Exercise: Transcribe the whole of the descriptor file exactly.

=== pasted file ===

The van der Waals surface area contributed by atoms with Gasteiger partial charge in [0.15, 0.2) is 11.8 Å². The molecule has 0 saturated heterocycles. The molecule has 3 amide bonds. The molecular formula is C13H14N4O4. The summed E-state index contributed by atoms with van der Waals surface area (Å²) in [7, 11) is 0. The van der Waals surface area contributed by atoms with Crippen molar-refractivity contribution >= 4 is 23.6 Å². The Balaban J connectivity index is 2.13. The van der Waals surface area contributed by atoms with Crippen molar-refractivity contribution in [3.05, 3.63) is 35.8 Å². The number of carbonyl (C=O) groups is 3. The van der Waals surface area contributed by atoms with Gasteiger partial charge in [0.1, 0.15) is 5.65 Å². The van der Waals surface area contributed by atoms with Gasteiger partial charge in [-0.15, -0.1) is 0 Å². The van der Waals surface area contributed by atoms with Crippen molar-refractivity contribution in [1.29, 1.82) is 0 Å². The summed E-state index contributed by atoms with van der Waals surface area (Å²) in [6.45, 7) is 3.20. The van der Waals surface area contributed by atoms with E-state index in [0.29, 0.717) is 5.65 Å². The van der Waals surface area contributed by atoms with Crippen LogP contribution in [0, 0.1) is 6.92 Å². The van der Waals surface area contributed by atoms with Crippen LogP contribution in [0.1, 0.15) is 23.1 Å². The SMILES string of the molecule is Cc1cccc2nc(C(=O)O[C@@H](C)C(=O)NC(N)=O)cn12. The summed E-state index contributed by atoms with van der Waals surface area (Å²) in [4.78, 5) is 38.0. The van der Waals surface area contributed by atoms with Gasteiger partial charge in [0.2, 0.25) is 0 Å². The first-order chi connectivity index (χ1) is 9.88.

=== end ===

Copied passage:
The van der Waals surface area contributed by atoms with Gasteiger partial charge in [0.15, 0.2) is 11.8 Å². The molecule has 0 saturated heterocycles. The molecule has 3 amide bonds. The molecular formula is C13H14N4O4. The summed E-state index contributed by atoms with van der Waals surface area (Å²) in [7, 11) is 0. The van der Waals surface area contributed by atoms with Crippen molar-refractivity contribution >= 4 is 23.6 Å². The Balaban J connectivity index is 2.13. The van der Waals surface area contributed by atoms with Crippen molar-refractivity contribution in [3.05, 3.63) is 35.8 Å². The number of carbonyl (C=O) groups is 3. The van der Waals surface area contributed by atoms with Gasteiger partial charge in [0.1, 0.15) is 5.65 Å². The van der Waals surface area contributed by atoms with Gasteiger partial charge in [-0.15, -0.1) is 0 Å². The van der Waals surface area contributed by atoms with Crippen molar-refractivity contribution in [1.29, 1.82) is 0 Å². The summed E-state index contributed by atoms with van der Waals surface area (Å²) in [6.45, 7) is 3.20. The van der Waals surface area contributed by atoms with E-state index in [0.29, 0.717) is 5.65 Å². The van der Waals surface area contributed by atoms with Crippen LogP contribution in [0, 0.1) is 6.92 Å². The van der Waals surface area contributed by atoms with Crippen LogP contribution in [0.1, 0.15) is 23.1 Å². The SMILES string of the molecule is Cc1cccc2nc(C(=O)O[C@@H](C)C(=O)NC(N)=O)cn12. The summed E-state index contributed by atoms with van der Waals surface area (Å²) in [4.78, 5) is 38.0. The van der Waals surface area contributed by atoms with Gasteiger partial charge in [0.2, 0.25) is 0 Å². The first-order chi connectivity index (χ1) is 9.88.